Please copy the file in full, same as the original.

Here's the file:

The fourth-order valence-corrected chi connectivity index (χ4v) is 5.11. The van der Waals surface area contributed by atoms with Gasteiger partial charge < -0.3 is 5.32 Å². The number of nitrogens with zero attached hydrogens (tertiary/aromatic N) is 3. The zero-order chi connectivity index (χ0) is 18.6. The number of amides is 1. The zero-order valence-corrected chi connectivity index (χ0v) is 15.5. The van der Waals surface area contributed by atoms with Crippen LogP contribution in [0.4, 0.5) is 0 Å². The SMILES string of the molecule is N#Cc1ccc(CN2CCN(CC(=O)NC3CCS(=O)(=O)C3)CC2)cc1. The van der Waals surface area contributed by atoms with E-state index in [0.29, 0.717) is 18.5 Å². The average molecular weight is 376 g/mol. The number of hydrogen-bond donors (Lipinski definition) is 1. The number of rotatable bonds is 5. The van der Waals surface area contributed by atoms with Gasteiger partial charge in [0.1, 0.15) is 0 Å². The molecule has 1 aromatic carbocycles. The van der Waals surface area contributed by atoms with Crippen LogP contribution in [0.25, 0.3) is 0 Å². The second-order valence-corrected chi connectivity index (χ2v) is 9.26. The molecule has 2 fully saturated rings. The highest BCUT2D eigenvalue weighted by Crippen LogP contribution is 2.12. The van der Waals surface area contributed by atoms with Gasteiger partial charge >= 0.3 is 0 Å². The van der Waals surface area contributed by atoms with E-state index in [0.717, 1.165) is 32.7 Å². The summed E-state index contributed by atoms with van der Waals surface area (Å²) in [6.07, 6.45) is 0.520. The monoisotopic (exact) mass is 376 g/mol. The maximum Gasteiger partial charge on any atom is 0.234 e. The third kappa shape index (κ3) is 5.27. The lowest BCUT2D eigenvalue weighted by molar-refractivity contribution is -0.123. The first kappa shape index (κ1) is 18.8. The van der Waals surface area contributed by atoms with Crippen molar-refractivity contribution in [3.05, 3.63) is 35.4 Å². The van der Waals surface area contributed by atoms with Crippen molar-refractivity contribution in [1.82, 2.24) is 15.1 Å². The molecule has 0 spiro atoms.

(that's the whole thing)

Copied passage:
The fourth-order valence-corrected chi connectivity index (χ4v) is 5.11. The van der Waals surface area contributed by atoms with Gasteiger partial charge < -0.3 is 5.32 Å². The number of nitrogens with zero attached hydrogens (tertiary/aromatic N) is 3. The zero-order chi connectivity index (χ0) is 18.6. The number of amides is 1. The zero-order valence-corrected chi connectivity index (χ0v) is 15.5. The van der Waals surface area contributed by atoms with Crippen LogP contribution in [0.4, 0.5) is 0 Å². The SMILES string of the molecule is N#Cc1ccc(CN2CCN(CC(=O)NC3CCS(=O)(=O)C3)CC2)cc1. The van der Waals surface area contributed by atoms with E-state index in [0.29, 0.717) is 18.5 Å². The average molecular weight is 376 g/mol. The number of hydrogen-bond donors (Lipinski definition) is 1. The number of rotatable bonds is 5. The van der Waals surface area contributed by atoms with Gasteiger partial charge in [0.1, 0.15) is 0 Å². The molecule has 1 aromatic carbocycles. The van der Waals surface area contributed by atoms with Crippen LogP contribution in [0.25, 0.3) is 0 Å². The second-order valence-corrected chi connectivity index (χ2v) is 9.26. The molecule has 2 fully saturated rings. The highest BCUT2D eigenvalue weighted by Crippen LogP contribution is 2.12. The van der Waals surface area contributed by atoms with Gasteiger partial charge >= 0.3 is 0 Å². The van der Waals surface area contributed by atoms with E-state index in [0.717, 1.165) is 32.7 Å². The summed E-state index contributed by atoms with van der Waals surface area (Å²) in [6.07, 6.45) is 0.520. The monoisotopic (exact) mass is 376 g/mol. The maximum Gasteiger partial charge on any atom is 0.234 e. The third kappa shape index (κ3) is 5.27. The lowest BCUT2D eigenvalue weighted by molar-refractivity contribution is -0.123. The first kappa shape index (κ1) is 18.8. The van der Waals surface area contributed by atoms with Crippen molar-refractivity contribution in [3.05, 3.63) is 35.4 Å². The van der Waals surface area contributed by atoms with Crippen molar-refractivity contribution in [1.82, 2.24) is 15.1 Å². The molecule has 0 spiro atoms.